Have you ever noticed how fish tanks without plants can be a little more boring? If your aquarium prefers some color, consider adding driftwood. The tannic acid released by the wood helps lower the pH of water also! Just make sure all those pretty pieces don’t come treated with chemicals or dyes because they might do more harm than good.
An additional primary method to reduce the pH of the water is by introducing some almond leaves into the fish tank. It functions the same way as driftwood. It will launch tannic acid which helps to decrease the pH of the water.
Related read: How to lower pH level in a fish tank (08 effective ways)
Increase oxygen in the tank
Boosting aeration in the tank can assist in reducing the ammonia level in your fish tank.
The ammonia gas in the NH3 form is toxic for your fish, and also it can be dissolved in the water.
So if you add oxygen to the water, it will increase more dissolved oxygen, thus reducing dissolved Ammonia from the water.
The most basic and most trustworthy means to raise oxygen in the water is by utilizing an air pump. You can also make use of a HOB filter or a spray bar to boost oxygenation.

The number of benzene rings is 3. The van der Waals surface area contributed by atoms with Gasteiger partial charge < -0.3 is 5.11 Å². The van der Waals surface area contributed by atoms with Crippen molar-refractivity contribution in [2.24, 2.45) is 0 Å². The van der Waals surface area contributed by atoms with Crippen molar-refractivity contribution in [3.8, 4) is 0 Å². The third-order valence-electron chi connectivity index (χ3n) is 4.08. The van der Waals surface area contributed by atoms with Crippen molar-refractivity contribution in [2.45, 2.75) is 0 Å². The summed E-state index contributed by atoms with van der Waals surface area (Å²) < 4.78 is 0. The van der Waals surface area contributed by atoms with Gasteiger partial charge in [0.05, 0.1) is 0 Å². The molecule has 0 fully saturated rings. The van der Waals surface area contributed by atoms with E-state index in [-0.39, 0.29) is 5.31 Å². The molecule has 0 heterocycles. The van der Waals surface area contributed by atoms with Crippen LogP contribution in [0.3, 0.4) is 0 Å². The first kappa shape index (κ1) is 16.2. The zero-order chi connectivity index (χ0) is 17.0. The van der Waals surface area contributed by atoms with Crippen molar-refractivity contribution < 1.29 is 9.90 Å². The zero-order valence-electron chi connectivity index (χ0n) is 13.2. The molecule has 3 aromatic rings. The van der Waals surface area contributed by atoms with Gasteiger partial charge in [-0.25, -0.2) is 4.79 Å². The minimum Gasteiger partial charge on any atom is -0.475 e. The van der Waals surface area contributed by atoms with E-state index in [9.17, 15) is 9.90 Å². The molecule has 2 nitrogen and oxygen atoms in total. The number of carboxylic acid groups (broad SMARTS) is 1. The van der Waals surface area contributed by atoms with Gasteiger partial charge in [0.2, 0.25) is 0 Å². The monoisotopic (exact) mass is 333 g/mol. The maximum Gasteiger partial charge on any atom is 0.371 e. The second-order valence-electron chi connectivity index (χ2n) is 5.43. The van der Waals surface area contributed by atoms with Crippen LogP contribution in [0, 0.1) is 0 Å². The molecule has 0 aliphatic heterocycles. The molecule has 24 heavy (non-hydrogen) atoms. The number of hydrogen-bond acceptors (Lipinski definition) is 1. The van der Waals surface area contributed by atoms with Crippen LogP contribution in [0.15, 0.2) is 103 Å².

Related read: How to increase oxygen in a fish tank (11 proven ways)
6. Get A Bigger Tank
If you have a lot of fish in a small fish tank, then this could be the reason your fish tank has a high ammonia level. High fish density is one of the primary reasons that your aquarium water becomes polluted.
So get a bigger tank, or reduce your fish number.
If there are a lot of fish in a small tank, then the fish will certainly produce a great deal of waste that will ultimately create Ammonia. Also, as the aquarium is tiny, the water will quickly get concentrated with the Ammonia.
7. Keep Live Plants
Maintaining live plants in the aquarium is a perfect method to lower Ammonia in the aquarium.
Online plants need macronutrients and trace elements for their proper growth, which they can obtain from waste generated by fish and also leftover food.
So, having live plants in your aquariums is an excellent idea to consume Ammonia produced from waste generated in fish tanks.
Also, plants will add oxygen which is really useful for the fish.
Beginners should start with some Hardy plants like Anubias, Java brush, Java Moss, etc.
8. Introduce Beneficial Bacteria
If your aquarium is new, then the opportunities are your fish tank has high Ammonia because your fish tank has less beneficial bacteria. But even in an established tank, the nitrogen cycle can be hampered due to reducing bacteria for some reasons like water changes or cleaning.